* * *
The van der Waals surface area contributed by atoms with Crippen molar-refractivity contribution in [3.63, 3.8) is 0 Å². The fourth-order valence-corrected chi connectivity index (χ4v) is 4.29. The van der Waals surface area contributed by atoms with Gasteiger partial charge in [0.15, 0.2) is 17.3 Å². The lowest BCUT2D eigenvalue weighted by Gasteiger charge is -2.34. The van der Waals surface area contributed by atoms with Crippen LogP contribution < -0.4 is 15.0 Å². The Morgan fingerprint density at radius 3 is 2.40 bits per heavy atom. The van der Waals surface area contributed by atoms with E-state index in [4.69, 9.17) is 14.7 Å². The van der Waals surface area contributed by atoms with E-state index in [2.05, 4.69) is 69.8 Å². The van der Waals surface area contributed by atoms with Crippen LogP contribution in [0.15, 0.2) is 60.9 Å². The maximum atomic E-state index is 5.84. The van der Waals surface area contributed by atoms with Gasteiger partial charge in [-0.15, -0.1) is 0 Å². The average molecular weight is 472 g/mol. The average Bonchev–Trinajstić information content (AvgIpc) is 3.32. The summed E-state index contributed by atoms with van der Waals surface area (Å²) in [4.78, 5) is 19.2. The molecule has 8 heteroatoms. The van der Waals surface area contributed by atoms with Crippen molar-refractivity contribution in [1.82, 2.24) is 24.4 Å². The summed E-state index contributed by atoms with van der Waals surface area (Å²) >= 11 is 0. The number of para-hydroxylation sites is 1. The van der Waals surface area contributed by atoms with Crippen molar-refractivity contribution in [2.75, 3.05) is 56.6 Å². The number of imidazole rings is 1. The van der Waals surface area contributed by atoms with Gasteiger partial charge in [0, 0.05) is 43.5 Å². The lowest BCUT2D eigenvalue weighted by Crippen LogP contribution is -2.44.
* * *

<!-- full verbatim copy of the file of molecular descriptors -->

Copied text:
The van der Waals surface area contributed by atoms with Crippen molar-refractivity contribution in [3.63, 3.8) is 0 Å². The fourth-order valence-corrected chi connectivity index (χ4v) is 4.29. The van der Waals surface area contributed by atoms with Gasteiger partial charge in [0.15, 0.2) is 17.3 Å². The lowest BCUT2D eigenvalue weighted by Gasteiger charge is -2.34. The van der Waals surface area contributed by atoms with Crippen LogP contribution < -0.4 is 15.0 Å². The Morgan fingerprint density at radius 3 is 2.40 bits per heavy atom. The van der Waals surface area contributed by atoms with E-state index in [4.69, 9.17) is 14.7 Å². The van der Waals surface area contributed by atoms with E-state index in [2.05, 4.69) is 69.8 Å². The van der Waals surface area contributed by atoms with Crippen LogP contribution in [0.15, 0.2) is 60.9 Å². The maximum atomic E-state index is 5.84. The van der Waals surface area contributed by atoms with Gasteiger partial charge in [-0.15, -0.1) is 0 Å². The average molecular weight is 472 g/mol. The average Bonchev–Trinajstić information content (AvgIpc) is 3.32. The summed E-state index contributed by atoms with van der Waals surface area (Å²) in [4.78, 5) is 19.2. The molecule has 8 heteroatoms. The van der Waals surface area contributed by atoms with Crippen molar-refractivity contribution in [1.82, 2.24) is 24.4 Å². The summed E-state index contributed by atoms with van der Waals surface area (Å²) >= 11 is 0. The number of para-hydroxylation sites is 1. The van der Waals surface area contributed by atoms with Crippen molar-refractivity contribution in [2.75, 3.05) is 56.6 Å². The number of imidazole rings is 1. The van der Waals surface area contributed by atoms with Gasteiger partial charge in [0, 0.05) is 43.5 Å². The lowest BCUT2D eigenvalue weighted by Crippen LogP contribution is -2.44.